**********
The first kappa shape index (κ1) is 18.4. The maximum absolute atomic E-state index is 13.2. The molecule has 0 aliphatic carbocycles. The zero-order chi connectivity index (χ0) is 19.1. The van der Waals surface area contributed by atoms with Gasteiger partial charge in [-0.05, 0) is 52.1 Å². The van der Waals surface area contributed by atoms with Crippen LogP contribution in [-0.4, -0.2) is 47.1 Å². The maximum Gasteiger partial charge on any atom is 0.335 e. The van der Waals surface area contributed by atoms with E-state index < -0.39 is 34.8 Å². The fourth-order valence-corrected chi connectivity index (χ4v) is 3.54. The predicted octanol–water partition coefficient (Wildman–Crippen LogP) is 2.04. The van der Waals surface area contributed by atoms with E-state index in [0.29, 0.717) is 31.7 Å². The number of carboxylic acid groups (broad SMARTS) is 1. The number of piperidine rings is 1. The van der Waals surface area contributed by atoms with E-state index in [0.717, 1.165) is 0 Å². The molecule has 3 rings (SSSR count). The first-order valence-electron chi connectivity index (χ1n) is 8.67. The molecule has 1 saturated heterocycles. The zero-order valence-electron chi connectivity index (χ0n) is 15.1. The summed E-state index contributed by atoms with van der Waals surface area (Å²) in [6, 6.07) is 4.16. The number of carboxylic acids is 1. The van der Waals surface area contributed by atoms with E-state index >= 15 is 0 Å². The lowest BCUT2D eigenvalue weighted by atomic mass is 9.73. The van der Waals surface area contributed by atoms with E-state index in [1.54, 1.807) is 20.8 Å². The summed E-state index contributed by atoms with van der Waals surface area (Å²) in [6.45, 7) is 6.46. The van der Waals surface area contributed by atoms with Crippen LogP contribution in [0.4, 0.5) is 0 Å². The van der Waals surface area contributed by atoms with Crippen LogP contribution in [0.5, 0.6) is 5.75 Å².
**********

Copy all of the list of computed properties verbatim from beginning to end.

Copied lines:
The first kappa shape index (κ1) is 18.4. The maximum absolute atomic E-state index is 13.2. The molecule has 0 aliphatic carbocycles. The zero-order chi connectivity index (χ0) is 19.1. The van der Waals surface area contributed by atoms with Gasteiger partial charge in [-0.05, 0) is 52.1 Å². The van der Waals surface area contributed by atoms with Crippen LogP contribution in [-0.4, -0.2) is 47.1 Å². The maximum Gasteiger partial charge on any atom is 0.335 e. The van der Waals surface area contributed by atoms with E-state index < -0.39 is 34.8 Å². The fourth-order valence-corrected chi connectivity index (χ4v) is 3.54. The predicted octanol–water partition coefficient (Wildman–Crippen LogP) is 2.04. The van der Waals surface area contributed by atoms with E-state index in [0.29, 0.717) is 31.7 Å². The number of carboxylic acid groups (broad SMARTS) is 1. The number of piperidine rings is 1. The van der Waals surface area contributed by atoms with E-state index in [0.717, 1.165) is 0 Å². The molecule has 3 rings (SSSR count). The first-order valence-electron chi connectivity index (χ1n) is 8.67. The molecule has 1 saturated heterocycles. The zero-order valence-electron chi connectivity index (χ0n) is 15.1. The summed E-state index contributed by atoms with van der Waals surface area (Å²) in [6, 6.07) is 4.16. The number of carboxylic acids is 1. The van der Waals surface area contributed by atoms with E-state index >= 15 is 0 Å². The lowest BCUT2D eigenvalue weighted by atomic mass is 9.73. The van der Waals surface area contributed by atoms with E-state index in [1.54, 1.807) is 20.8 Å². The summed E-state index contributed by atoms with van der Waals surface area (Å²) in [6.45, 7) is 6.46. The van der Waals surface area contributed by atoms with Crippen LogP contribution in [0.4, 0.5) is 0 Å². The van der Waals surface area contributed by atoms with Crippen LogP contribution in [0.5, 0.6) is 5.75 Å².